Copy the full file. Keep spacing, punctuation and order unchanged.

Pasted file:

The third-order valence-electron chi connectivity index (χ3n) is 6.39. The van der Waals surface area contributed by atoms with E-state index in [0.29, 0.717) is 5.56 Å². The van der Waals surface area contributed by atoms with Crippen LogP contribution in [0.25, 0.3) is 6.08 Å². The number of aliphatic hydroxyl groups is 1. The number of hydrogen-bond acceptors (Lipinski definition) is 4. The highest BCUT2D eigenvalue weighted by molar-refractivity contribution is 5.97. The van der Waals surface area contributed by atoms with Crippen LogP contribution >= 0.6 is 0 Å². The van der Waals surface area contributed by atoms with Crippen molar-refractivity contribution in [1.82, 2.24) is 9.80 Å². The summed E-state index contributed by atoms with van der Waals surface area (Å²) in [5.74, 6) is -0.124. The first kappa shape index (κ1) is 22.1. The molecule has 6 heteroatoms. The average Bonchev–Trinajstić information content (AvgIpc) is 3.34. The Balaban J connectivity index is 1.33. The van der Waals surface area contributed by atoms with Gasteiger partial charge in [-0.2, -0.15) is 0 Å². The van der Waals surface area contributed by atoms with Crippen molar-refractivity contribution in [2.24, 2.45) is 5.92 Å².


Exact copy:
The third-order valence-electron chi connectivity index (χ3n) is 6.39. The van der Waals surface area contributed by atoms with E-state index in [0.29, 0.717) is 5.56 Å². The van der Waals surface area contributed by atoms with Crippen LogP contribution in [0.25, 0.3) is 6.08 Å². The number of aliphatic hydroxyl groups is 1. The number of hydrogen-bond acceptors (Lipinski definition) is 4. The highest BCUT2D eigenvalue weighted by molar-refractivity contribution is 5.97. The van der Waals surface area contributed by atoms with Crippen LogP contribution >= 0.6 is 0 Å². The van der Waals surface area contributed by atoms with Crippen molar-refractivity contribution in [1.82, 2.24) is 9.80 Å². The summed E-state index contributed by atoms with van der Waals surface area (Å²) in [5.74, 6) is -0.124. The first kappa shape index (κ1) is 22.1. The molecule has 6 heteroatoms. The average Bonchev–Trinajstić information content (AvgIpc) is 3.34. The Balaban J connectivity index is 1.33. The van der Waals surface area contributed by atoms with Gasteiger partial charge in [-0.2, -0.15) is 0 Å². The van der Waals surface area contributed by atoms with Crippen molar-refractivity contribution in [2.24, 2.45) is 5.92 Å².